Trying the Calmigo Smart Calming Companion
I recently had the opportunity to try out Calmigo (Smart Calming Companion), an inhaler-type device that is said to “provide drug-free relief for moments of distress or anxiousness”. Check out my feedback in the video below or read on – and grab the coupon code LIVEHAPPY for $30.00 off if you are interested in purchasing the device!
When I was approached to try the product, I was immediately interested due to the trauma work I do and the focus on emotion regulation that work involves. A cornerstone of any emotion regulation practice involves deliberate breathing: learning to slow and deepen the breath.
Too often we just haven’t learned to breath in a way that positively impacts our health. Without this learning, we end up taking shallow breathes, breathing rapidly, or holding our breath – all of which ramp up the physiological experience of stress in the body and do nothing to calm and sooth our mind, emotions, and body.
What is Calmigo?
Why Breath Regulation is Important
When we are stressed or emotionally flooded, we tend to breathe rapidly, or shallowly, and even hold our breath. When we experience anxiety and panic, our sympathetic nervous system is activated, which causes us to take these shorter, rapid, more shallow breaths. This is part of the body’s fight-or-flight response to perceived danger and it causes our breathing rate to increase as our body prepares to take action. This heightened level of breathing can lead to further feelings of anxiety. That’s why breath training is such an important component of emotion regulation.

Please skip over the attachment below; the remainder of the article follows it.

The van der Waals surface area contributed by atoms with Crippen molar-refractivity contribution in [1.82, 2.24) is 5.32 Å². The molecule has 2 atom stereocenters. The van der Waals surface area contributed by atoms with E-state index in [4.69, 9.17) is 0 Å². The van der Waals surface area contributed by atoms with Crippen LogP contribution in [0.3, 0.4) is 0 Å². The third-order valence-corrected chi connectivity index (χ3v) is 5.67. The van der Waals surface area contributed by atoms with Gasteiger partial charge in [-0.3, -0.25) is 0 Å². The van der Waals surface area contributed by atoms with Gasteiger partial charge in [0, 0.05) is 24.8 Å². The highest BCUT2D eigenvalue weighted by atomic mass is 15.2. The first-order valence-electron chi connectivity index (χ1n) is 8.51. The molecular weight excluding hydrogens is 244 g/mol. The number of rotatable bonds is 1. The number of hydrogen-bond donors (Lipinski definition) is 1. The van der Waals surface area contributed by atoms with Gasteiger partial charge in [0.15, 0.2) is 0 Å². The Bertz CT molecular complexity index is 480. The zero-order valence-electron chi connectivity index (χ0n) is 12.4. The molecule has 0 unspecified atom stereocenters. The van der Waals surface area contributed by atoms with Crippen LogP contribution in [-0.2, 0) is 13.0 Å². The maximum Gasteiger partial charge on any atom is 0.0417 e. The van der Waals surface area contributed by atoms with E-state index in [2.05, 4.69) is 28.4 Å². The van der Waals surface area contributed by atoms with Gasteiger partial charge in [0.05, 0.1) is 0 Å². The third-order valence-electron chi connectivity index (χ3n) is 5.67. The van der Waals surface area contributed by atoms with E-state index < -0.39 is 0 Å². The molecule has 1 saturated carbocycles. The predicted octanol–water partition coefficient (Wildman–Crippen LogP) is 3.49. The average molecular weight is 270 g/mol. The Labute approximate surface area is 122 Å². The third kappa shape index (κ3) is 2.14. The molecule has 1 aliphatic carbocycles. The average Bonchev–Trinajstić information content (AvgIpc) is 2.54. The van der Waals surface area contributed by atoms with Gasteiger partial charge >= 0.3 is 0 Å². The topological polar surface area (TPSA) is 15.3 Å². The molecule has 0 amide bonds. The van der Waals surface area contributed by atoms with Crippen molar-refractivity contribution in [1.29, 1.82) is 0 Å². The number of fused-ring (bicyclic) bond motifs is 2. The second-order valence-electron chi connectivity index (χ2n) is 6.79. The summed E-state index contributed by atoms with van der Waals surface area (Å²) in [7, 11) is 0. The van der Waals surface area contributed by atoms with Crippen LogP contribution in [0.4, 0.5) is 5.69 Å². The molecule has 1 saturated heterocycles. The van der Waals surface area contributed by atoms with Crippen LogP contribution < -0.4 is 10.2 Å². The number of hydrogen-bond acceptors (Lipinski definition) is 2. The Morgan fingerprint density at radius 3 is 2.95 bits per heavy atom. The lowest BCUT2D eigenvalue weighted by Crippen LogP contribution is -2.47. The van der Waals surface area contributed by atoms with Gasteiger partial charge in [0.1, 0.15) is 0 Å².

All too often we aren’t aware that our rate of breathing is having a negative impact on us, activating that stress response system. As we start to gain this awareness, we can then implement changes: slowing and deepening the breath, inhaling through the nose, pulling that oxygen right into our abdomen so that our abdomen expands..
Using our breath to settle anxiety sounds simple because it’s something we are doing anyway – but just because it a concept is simple doesn’t mean it’s always easy. Breath regulation can be a bit hard to learn when you first start, especially if you’ve been dealing with anxiety for a long time. When we do something often enough, it becomes habit forming – so for anyone who’s been struggling with anxiety for a while, they might be up against a habit of holding their breath, or of taking shallow breaths. I appreciate the Calmigo device because it provides guidance as we learn to regulate our breathing, while grounding with our sense to settle out of anxiety.
How Calmigo Works
To use Calmigo, simply turn it on, and begin exhaling out of your mouth into the mouth piece, inhale through your nose, and repeat.
During exhalation, you will be prompted to elongate the rate of your exhale to turn on 3 lights, one by one. And, when you inhale, you get to experience the calming scent that is located on the front of the device.
The breath regulation strategy Calmigo is based on to help you shift anxiety is: inhale through the nose / exhale through the mouth. Inhaling through the nose and exhaling through the mouth is a simple and effective technique for calming anxiety. Taking slow, deep breaths is one of the quickest ways to relax and lower your heart rate. By breathing in through the nose and out through the mouth, you are allowing yourself to take in oxygen and expel carbon dioxide in a controlled, rhythmical manner. This helps to reduce stress and anxiety by triggering the body’s relaxation response.